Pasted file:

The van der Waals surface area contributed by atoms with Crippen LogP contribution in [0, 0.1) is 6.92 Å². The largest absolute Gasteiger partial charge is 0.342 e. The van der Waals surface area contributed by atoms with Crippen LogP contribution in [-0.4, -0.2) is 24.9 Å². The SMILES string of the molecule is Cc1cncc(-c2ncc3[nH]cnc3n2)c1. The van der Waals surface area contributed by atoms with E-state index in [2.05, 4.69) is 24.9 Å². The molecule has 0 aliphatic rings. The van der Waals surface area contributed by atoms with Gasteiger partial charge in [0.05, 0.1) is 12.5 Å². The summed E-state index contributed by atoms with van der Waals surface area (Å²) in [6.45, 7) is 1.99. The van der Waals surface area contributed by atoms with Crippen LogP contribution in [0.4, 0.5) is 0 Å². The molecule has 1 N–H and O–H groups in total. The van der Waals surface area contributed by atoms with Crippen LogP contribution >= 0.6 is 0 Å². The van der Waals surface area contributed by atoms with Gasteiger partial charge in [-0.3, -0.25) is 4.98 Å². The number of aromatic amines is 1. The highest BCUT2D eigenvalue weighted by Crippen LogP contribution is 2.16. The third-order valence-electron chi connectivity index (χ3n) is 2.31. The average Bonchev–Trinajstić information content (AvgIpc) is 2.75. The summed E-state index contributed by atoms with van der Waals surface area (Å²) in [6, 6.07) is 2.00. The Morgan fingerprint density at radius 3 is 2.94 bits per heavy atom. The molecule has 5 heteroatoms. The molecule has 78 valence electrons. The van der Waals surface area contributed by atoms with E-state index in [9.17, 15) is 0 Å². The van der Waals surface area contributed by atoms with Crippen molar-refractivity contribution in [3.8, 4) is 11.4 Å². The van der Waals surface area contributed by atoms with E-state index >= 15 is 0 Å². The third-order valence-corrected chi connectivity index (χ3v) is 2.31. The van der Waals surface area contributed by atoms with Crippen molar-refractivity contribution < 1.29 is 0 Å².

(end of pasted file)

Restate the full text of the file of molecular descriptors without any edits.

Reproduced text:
The van der Waals surface area contributed by atoms with Crippen LogP contribution in [0, 0.1) is 6.92 Å². The largest absolute Gasteiger partial charge is 0.342 e. The van der Waals surface area contributed by atoms with Crippen LogP contribution in [-0.4, -0.2) is 24.9 Å². The SMILES string of the molecule is Cc1cncc(-c2ncc3[nH]cnc3n2)c1. The van der Waals surface area contributed by atoms with E-state index in [2.05, 4.69) is 24.9 Å². The molecule has 0 aliphatic rings. The van der Waals surface area contributed by atoms with Gasteiger partial charge in [0.05, 0.1) is 12.5 Å². The summed E-state index contributed by atoms with van der Waals surface area (Å²) in [6.45, 7) is 1.99. The van der Waals surface area contributed by atoms with Crippen LogP contribution in [0.4, 0.5) is 0 Å². The molecule has 1 N–H and O–H groups in total. The van der Waals surface area contributed by atoms with Crippen LogP contribution >= 0.6 is 0 Å². The van der Waals surface area contributed by atoms with Gasteiger partial charge in [-0.3, -0.25) is 4.98 Å². The number of aromatic amines is 1. The highest BCUT2D eigenvalue weighted by Crippen LogP contribution is 2.16. The third-order valence-electron chi connectivity index (χ3n) is 2.31. The average Bonchev–Trinajstić information content (AvgIpc) is 2.75. The summed E-state index contributed by atoms with van der Waals surface area (Å²) in [6, 6.07) is 2.00. The Morgan fingerprint density at radius 3 is 2.94 bits per heavy atom. The molecule has 5 heteroatoms. The molecule has 78 valence electrons. The van der Waals surface area contributed by atoms with E-state index in [9.17, 15) is 0 Å². The van der Waals surface area contributed by atoms with Crippen molar-refractivity contribution in [3.8, 4) is 11.4 Å². The van der Waals surface area contributed by atoms with E-state index >= 15 is 0 Å². The third-order valence-corrected chi connectivity index (χ3v) is 2.31. The van der Waals surface area contributed by atoms with Crippen molar-refractivity contribution < 1.29 is 0 Å².